Investing 101 › LIRA < Investing 101

Locked-In Retirement Account (LIRA)

So, what is it exactly?

Say you’re one of the lucky Canadians with a company pension. You’re about to get a new job, but you’re worried about what you’re going to do with your pension. Sounds like you’re someone who’s waiting to find out about LIRAs!

If you’re not excited by acronyms that sound like former European currencies, you can just call them Locked-In Retirement Accounts. Technically, it’s a rolled-over retirement account. You can’t contribute to it once it’s converted to a LIRA, but you do have control over the investments. If you quit a job at which you’ve got a pension (or if you get laid off from such a job), your pension will be converted to a LIRA.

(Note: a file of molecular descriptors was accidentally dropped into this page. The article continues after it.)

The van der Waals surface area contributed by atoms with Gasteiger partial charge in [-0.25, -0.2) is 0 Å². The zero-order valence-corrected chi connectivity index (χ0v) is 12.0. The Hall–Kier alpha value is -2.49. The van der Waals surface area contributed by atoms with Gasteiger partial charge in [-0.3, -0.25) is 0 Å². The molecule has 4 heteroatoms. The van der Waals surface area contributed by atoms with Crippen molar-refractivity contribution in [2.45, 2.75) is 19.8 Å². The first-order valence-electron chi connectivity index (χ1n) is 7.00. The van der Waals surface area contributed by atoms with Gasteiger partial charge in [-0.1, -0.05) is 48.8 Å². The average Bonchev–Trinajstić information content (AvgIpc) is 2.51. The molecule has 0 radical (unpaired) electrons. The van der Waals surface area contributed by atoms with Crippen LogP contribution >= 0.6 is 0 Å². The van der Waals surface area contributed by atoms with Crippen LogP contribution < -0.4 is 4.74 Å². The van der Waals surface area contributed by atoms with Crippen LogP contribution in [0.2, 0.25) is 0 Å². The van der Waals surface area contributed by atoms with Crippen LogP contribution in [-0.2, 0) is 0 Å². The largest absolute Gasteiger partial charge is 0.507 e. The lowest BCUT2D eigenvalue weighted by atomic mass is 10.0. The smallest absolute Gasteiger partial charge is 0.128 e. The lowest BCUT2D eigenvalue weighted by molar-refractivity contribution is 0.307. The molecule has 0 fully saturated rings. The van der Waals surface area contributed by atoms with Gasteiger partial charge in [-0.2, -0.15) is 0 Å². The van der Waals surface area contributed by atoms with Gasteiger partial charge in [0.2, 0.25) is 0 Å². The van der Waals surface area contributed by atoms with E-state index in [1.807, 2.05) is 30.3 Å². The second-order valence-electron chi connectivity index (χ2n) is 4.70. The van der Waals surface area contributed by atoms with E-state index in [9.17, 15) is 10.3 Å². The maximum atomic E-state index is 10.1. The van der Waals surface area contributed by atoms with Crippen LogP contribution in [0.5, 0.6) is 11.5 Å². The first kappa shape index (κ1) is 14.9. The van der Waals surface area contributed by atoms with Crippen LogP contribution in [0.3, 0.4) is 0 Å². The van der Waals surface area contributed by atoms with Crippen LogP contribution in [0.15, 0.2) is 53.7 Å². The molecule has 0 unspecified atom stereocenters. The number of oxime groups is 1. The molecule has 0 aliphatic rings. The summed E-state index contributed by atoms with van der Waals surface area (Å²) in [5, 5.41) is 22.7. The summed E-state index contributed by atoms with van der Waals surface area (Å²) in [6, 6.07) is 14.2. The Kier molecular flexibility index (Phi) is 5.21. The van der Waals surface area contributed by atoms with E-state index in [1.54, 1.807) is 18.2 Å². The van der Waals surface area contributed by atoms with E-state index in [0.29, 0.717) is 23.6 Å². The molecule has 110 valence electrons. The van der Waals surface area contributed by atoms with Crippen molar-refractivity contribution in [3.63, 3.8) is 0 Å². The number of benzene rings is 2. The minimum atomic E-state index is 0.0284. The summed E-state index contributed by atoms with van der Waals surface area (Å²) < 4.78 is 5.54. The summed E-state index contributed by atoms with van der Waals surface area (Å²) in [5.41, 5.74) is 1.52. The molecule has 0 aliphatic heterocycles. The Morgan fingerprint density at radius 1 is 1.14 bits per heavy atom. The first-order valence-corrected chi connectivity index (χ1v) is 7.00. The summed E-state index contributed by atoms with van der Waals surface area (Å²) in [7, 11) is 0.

At retirement, LIRAs can be used to purchase retirement income (through LIFs, which are similar to RRIFs) or converted into an annuity. Like an RRSP, a LIRA must be closed by December 31 of the year that you turn 71.

What are the pros?

LIRAs are quite difficult to withdraw from. This is a pro for those of us who need a little help with self-restraint. Savvy investors will also like that they can manage the funds themselves rather than having to rely on their former company to be good stewards of their money.

Is there anything to be careful about?

You’ve got to be aware of the regulations, which vary from province to province, when it comes to things like when and how the money can be withdrawn. That can make planning for retirement a bit of a headache.

And just as it’s a boon to spendaholics, it’s a con for those who find themselves in dire need of their cash. In cases of severe financial hardship, LIRA funds can sometimes be used, but the conditions to do so vary depending on province. People who are looking to use their LIRA money to go back to school or as part of a down payment on a house will be disappointed: It’s not permitted.